1. What do you need to do to get your first ____? (e.g., lose the first pound)
  2. What do you need to do to get your first two ____? (e.g., lose 2 pounds)
  3. What do you need to do to get your first four ____? (e.g., lose 4 pounds)
  4. What do you need to do to get your first eight ____? (e.g., lose 8 pounds)
  5. What do you need to do to get your first sixteen ____? (e.g., lose 16 pounds)
  6. Etc.

Overwhelm & analysis paralysis

This logarithmic framework when used in combination with Agile is the simplest and most effective tool to avoid overwhelm and confusion.

You put a mental boundary for how far you can go in your anxiety, overwhelm, and analysis paralysis. There is not much to stress about when you only need to make 1 sale, lose 1 pound, or get 1 job interview. All of a sudden, the whole adventure doesn’t seem so daunting and confusing.

You have much more confidence that you can unlock this first level, so you are more likely to actually start doing things.

Confusion brings procrastination.
Clarity brings action.

Once you unlock the first logarithmic level, you get enough knowledge to make you confident that you can unlock the second level.

It will save your money

The logarithmic framework guarantees that you only focus on the essentials and nothing else.

You won’t sign up for a bunch of paid apps and automation before it’s truly needed.
You won’t buy too much inventory “just in case we run out”.
You won’t spend money on business cards, office rent, or social media manager till it’s the right time to do so.
You won’t invest in a bunch of gym equipment you have no use for.

You won’t fall for marketing baits of an imaginary future where you live a perfect life.

With the logarithmic framework, you set a clear boundary for your spending. There is no way you can justify building a 10k website when you just need to make 1 sale. In most cases, you can make this first sale utilizing online marketplaces without even having a website.

Treat it as a video game

When you play a video game, you treat it one level at a time, don’t you?

You know that you just need to pass this one level and then the next level will be unlocked.

It will have its own challenges but you will also get more experience and tools to fight that level.

When you start a new game, you don’t get paralyzed about what would happen at level 10 and how you would play it.

You simply jump into your first level and start overcoming obstacles presented at that level. Then you focus on the second level. Then the third.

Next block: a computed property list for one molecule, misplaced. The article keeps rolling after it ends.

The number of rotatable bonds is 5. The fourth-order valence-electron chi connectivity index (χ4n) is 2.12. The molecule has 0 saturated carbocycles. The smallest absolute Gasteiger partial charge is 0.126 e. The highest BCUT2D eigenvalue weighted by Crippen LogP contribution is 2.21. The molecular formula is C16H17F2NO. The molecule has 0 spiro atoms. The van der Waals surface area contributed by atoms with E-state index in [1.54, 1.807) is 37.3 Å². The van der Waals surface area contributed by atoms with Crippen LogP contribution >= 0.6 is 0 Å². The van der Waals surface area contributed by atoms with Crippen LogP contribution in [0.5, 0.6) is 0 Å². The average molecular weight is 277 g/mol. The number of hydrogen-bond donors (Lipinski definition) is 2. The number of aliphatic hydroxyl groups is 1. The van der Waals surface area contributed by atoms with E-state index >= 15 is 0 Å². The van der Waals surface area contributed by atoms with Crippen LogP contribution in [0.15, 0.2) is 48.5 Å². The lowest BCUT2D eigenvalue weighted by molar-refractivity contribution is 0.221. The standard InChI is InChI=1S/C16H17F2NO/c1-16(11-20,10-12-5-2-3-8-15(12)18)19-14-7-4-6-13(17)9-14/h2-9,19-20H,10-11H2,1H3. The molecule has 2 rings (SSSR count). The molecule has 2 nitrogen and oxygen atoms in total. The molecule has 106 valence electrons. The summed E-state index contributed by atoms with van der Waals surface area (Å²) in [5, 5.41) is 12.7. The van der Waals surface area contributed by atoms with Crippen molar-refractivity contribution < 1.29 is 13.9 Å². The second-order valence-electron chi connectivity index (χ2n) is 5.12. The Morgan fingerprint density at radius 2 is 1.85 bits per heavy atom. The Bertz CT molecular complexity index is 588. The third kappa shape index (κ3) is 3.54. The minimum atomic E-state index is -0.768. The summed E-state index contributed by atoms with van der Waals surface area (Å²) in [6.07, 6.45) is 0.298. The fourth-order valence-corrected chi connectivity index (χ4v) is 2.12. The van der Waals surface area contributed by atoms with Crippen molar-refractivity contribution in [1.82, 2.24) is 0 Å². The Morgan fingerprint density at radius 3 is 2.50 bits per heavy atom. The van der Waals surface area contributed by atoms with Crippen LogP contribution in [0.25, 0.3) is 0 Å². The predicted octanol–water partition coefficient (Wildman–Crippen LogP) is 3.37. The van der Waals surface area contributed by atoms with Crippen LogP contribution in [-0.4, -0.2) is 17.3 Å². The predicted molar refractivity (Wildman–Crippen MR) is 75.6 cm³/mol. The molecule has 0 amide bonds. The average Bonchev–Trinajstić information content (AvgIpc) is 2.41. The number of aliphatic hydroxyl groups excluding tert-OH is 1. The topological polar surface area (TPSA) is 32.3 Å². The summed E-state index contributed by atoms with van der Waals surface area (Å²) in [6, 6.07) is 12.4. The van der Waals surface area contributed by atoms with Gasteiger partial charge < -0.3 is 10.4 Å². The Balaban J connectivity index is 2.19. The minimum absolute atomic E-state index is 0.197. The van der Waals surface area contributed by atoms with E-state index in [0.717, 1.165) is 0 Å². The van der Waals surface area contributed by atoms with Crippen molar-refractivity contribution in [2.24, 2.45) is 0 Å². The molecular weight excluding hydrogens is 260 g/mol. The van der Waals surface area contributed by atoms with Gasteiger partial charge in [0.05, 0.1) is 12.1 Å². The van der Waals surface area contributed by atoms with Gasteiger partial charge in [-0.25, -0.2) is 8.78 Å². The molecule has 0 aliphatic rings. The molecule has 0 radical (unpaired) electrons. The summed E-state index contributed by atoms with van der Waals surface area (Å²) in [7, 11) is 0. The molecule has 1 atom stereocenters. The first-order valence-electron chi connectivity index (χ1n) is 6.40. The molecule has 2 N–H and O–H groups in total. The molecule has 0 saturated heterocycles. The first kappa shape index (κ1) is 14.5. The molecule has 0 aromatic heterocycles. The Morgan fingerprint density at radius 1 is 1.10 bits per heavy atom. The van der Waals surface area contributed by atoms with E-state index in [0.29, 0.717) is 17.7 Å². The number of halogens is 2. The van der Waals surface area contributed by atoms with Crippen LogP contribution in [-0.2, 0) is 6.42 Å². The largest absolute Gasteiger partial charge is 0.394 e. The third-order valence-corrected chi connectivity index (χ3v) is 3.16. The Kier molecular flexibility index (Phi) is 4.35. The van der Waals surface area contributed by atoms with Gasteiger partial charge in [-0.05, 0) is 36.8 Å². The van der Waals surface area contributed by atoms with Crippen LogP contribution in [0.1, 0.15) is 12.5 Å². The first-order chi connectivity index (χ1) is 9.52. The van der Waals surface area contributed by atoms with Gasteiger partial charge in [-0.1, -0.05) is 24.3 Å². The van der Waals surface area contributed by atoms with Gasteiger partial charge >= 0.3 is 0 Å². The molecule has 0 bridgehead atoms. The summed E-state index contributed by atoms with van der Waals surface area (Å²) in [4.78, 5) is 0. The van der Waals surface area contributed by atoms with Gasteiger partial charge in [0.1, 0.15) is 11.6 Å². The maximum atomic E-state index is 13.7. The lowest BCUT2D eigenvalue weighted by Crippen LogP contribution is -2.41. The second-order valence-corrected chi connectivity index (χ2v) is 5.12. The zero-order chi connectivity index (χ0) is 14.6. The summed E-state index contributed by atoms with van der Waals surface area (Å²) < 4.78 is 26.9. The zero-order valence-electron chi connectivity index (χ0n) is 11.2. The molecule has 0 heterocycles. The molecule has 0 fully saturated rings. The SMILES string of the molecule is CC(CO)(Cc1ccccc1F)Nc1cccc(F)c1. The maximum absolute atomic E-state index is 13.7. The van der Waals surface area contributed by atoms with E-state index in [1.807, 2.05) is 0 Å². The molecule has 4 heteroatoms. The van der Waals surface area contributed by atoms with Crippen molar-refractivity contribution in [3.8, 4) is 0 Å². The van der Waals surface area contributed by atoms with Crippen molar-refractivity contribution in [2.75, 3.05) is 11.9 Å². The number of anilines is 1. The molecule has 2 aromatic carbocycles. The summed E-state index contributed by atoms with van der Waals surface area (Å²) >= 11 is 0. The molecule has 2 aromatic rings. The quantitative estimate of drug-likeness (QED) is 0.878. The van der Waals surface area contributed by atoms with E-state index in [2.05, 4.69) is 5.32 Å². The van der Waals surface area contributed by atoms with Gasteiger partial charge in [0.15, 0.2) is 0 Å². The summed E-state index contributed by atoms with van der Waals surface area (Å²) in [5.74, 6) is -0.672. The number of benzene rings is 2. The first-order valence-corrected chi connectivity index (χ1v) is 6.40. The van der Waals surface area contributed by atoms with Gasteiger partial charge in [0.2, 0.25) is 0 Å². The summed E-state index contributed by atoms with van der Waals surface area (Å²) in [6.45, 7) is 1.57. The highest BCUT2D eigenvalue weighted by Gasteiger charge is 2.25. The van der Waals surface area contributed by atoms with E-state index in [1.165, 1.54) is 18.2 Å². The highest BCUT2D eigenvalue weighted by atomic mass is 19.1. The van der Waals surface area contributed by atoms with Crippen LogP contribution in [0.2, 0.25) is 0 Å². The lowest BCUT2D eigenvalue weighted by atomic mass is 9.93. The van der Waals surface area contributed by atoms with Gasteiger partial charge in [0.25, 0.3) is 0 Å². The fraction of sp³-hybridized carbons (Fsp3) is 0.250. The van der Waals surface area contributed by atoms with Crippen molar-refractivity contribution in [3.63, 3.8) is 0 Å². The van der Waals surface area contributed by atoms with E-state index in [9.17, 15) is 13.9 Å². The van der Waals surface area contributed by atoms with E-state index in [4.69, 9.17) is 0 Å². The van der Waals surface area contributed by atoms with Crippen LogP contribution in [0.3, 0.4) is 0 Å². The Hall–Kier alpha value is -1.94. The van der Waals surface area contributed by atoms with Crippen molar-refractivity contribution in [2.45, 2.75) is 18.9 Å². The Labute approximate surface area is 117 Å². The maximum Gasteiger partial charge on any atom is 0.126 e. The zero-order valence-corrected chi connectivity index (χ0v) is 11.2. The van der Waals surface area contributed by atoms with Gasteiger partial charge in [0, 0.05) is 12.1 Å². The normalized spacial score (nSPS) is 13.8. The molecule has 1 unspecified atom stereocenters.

Treat the project you are working the same way. Focus on your current level and rest assured that you will gain enough knowledge, skills and resources to unlock future levels when the time comes.

When Shopify’s President accidentally confirmed the logarithmic framework

The first startup I worked for was in Ottawa, the hometown of Shopify. We once had Harley Finkelstein give a talk in our office (that used to be a Shopify’s office a few years prior). We were at about 20 people at this stage and going through a lot of change.

There is one thing that stuck with me over the years and influenced the development of this logarithmic framework.

He said, don’t get attached to the rules and systems you currently have at your company. You will have to change how you do everything every time you double in size. Just get used to it. 

When it’s just you, you have certain rules and systems in place to get things done.

When you bring in your first employee, you double your company in size. You now have to change how you do things. Suddenly, you need to work on your communication, right things down that you used to keep in your head, have meetings, etc.

When you hit 4-5 people mark, you have to change things once again.

And it happens every single time you double in size. However, a lot of startup employees get frustrated by having to change how they do things. “It worked perfectly fine before.”. Yes, but you were a different-sized company. You were at a different logarithmic level.


Logarithmic Framework & Agile

The reason why I’m such a big fan of this framework is that it fits perfectly with the Agile sprint planning methodology, my preferred productivity method.

A 3-week sprint is a perfect amount of time to implement systems in place to unlock the first level. Even the second level.

Yes, you can have your first sale/job interview/date/workout/trip/etc. within a 3-week period. (I teach a step-by-step system for planning and running your personal agile sprints here.)

Even if we look at the Manifesto for Agile Software Development (“The Bible” of Agile), we see how ignoring the things not needed at the moment is at its core:

Simplicity – the art of maximizing the amount of work not done – is essential.

One of the Principles behind the Agile Manifesto

The step-by-step logarithmic framework

To summarize, pick a logarithmic base (2 or 10) and use it to define your step-by-step plan for building a business/workout routine/healthy diet/dating life/etc.

logarithmic framework

I recommend using Agile to execute these plans. Because ideas are cheap, execution is everything. And Agile is the fastest, most practical framework for shipping tangible results every 3 weeks.

You might enjoy this:
  1. How to be consistent. The Rule of 10. 
  2. Don’t break the chain rule with Agile twist.
  3. Mind trick for starting new habits and building consistency.
  4. The Happy Path Concept.
  5. The one-way to-do list.